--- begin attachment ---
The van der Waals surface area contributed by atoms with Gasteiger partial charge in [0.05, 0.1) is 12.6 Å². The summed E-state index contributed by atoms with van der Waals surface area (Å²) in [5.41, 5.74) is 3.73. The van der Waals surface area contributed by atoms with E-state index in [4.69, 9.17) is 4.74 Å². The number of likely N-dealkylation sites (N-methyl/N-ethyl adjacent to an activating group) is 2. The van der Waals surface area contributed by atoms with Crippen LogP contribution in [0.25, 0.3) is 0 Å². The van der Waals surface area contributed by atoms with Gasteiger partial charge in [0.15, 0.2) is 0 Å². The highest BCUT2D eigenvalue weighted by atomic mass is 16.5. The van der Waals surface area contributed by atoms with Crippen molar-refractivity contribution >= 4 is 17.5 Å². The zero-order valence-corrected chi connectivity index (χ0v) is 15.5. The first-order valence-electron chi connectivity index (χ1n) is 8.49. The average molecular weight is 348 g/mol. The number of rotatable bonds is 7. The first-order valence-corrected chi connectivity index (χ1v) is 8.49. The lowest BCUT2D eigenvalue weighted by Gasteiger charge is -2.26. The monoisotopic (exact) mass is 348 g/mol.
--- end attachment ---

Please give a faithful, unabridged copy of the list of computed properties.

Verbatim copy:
The van der Waals surface area contributed by atoms with Gasteiger partial charge in [0.05, 0.1) is 12.6 Å². The summed E-state index contributed by atoms with van der Waals surface area (Å²) in [5.41, 5.74) is 3.73. The van der Waals surface area contributed by atoms with E-state index in [4.69, 9.17) is 4.74 Å². The number of likely N-dealkylation sites (N-methyl/N-ethyl adjacent to an activating group) is 2. The van der Waals surface area contributed by atoms with Crippen LogP contribution in [0.25, 0.3) is 0 Å². The van der Waals surface area contributed by atoms with Gasteiger partial charge in [0.15, 0.2) is 0 Å². The highest BCUT2D eigenvalue weighted by atomic mass is 16.5. The van der Waals surface area contributed by atoms with Crippen molar-refractivity contribution >= 4 is 17.5 Å². The zero-order valence-corrected chi connectivity index (χ0v) is 15.5. The first-order valence-electron chi connectivity index (χ1n) is 8.49. The average molecular weight is 348 g/mol. The number of rotatable bonds is 7. The first-order valence-corrected chi connectivity index (χ1v) is 8.49. The lowest BCUT2D eigenvalue weighted by Gasteiger charge is -2.26. The monoisotopic (exact) mass is 348 g/mol.